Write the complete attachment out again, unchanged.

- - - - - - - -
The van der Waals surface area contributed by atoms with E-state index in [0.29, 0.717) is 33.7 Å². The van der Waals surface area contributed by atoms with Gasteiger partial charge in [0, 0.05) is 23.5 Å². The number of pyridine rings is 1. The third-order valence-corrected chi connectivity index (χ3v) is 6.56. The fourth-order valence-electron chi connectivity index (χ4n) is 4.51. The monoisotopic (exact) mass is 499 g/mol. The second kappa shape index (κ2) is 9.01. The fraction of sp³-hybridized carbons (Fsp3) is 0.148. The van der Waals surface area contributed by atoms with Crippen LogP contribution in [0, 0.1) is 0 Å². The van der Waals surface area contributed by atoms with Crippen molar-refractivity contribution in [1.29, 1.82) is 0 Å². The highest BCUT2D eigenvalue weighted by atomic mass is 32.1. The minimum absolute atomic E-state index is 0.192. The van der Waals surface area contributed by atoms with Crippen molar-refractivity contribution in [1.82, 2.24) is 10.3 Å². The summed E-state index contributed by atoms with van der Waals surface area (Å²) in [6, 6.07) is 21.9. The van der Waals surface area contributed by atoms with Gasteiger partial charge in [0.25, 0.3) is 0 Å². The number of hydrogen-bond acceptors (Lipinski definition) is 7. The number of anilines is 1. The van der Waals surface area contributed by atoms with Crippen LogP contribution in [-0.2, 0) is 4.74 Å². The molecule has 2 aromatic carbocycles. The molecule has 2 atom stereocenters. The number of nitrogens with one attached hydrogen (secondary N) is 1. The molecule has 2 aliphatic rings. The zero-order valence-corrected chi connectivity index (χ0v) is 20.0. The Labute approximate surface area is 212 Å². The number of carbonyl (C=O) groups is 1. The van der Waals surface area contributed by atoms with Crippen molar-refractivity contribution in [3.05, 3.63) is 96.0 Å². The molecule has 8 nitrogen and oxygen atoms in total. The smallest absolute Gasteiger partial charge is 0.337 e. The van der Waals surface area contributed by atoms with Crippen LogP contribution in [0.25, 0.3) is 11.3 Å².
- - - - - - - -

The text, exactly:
The van der Waals surface area contributed by atoms with E-state index in [0.29, 0.717) is 33.7 Å². The van der Waals surface area contributed by atoms with Gasteiger partial charge in [0, 0.05) is 23.5 Å². The number of pyridine rings is 1. The third-order valence-corrected chi connectivity index (χ3v) is 6.56. The fourth-order valence-electron chi connectivity index (χ4n) is 4.51. The monoisotopic (exact) mass is 499 g/mol. The second kappa shape index (κ2) is 9.01. The fraction of sp³-hybridized carbons (Fsp3) is 0.148. The van der Waals surface area contributed by atoms with Crippen LogP contribution in [0, 0.1) is 0 Å². The van der Waals surface area contributed by atoms with Crippen molar-refractivity contribution in [1.29, 1.82) is 0 Å². The highest BCUT2D eigenvalue weighted by atomic mass is 32.1. The minimum absolute atomic E-state index is 0.192. The van der Waals surface area contributed by atoms with Crippen molar-refractivity contribution in [1.82, 2.24) is 10.3 Å². The summed E-state index contributed by atoms with van der Waals surface area (Å²) in [6, 6.07) is 21.9. The van der Waals surface area contributed by atoms with Gasteiger partial charge in [0.25, 0.3) is 0 Å². The number of hydrogen-bond acceptors (Lipinski definition) is 7. The number of anilines is 1. The van der Waals surface area contributed by atoms with Crippen LogP contribution in [-0.2, 0) is 4.74 Å². The molecule has 2 aromatic carbocycles. The molecule has 2 atom stereocenters. The number of nitrogens with one attached hydrogen (secondary N) is 1. The molecule has 2 aliphatic rings. The zero-order valence-corrected chi connectivity index (χ0v) is 20.0. The Labute approximate surface area is 212 Å². The number of carbonyl (C=O) groups is 1. The van der Waals surface area contributed by atoms with Crippen molar-refractivity contribution in [3.05, 3.63) is 96.0 Å². The molecule has 8 nitrogen and oxygen atoms in total. The smallest absolute Gasteiger partial charge is 0.337 e. The van der Waals surface area contributed by atoms with Crippen LogP contribution in [0.25, 0.3) is 11.3 Å².